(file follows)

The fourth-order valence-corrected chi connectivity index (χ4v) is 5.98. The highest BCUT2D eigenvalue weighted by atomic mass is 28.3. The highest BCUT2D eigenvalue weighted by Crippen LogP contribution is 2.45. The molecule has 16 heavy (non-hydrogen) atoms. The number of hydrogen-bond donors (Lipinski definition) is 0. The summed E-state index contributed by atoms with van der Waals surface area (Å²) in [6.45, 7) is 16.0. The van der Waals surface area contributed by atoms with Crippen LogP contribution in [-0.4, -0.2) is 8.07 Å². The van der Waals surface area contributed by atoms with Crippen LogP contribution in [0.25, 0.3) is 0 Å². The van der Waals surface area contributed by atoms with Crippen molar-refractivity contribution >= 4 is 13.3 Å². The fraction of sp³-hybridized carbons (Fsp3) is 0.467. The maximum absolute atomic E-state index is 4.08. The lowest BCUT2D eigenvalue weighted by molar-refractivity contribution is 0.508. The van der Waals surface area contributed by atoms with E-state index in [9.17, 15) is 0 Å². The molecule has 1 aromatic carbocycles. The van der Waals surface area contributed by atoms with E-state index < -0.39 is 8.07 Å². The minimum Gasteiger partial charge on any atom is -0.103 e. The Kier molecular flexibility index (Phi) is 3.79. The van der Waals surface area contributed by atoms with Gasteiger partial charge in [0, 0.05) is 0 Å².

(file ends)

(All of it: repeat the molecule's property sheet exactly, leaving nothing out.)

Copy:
The fourth-order valence-corrected chi connectivity index (χ4v) is 5.98. The highest BCUT2D eigenvalue weighted by atomic mass is 28.3. The highest BCUT2D eigenvalue weighted by Crippen LogP contribution is 2.45. The molecule has 16 heavy (non-hydrogen) atoms. The number of hydrogen-bond donors (Lipinski definition) is 0. The summed E-state index contributed by atoms with van der Waals surface area (Å²) in [6.45, 7) is 16.0. The van der Waals surface area contributed by atoms with Crippen LogP contribution in [-0.4, -0.2) is 8.07 Å². The van der Waals surface area contributed by atoms with Crippen LogP contribution in [0.25, 0.3) is 0 Å². The van der Waals surface area contributed by atoms with Crippen molar-refractivity contribution >= 4 is 13.3 Å². The fraction of sp³-hybridized carbons (Fsp3) is 0.467. The maximum absolute atomic E-state index is 4.08. The lowest BCUT2D eigenvalue weighted by molar-refractivity contribution is 0.508. The van der Waals surface area contributed by atoms with E-state index in [9.17, 15) is 0 Å². The molecule has 1 aromatic carbocycles. The van der Waals surface area contributed by atoms with E-state index < -0.39 is 8.07 Å². The minimum Gasteiger partial charge on any atom is -0.103 e. The Kier molecular flexibility index (Phi) is 3.79. The van der Waals surface area contributed by atoms with Gasteiger partial charge in [0, 0.05) is 0 Å².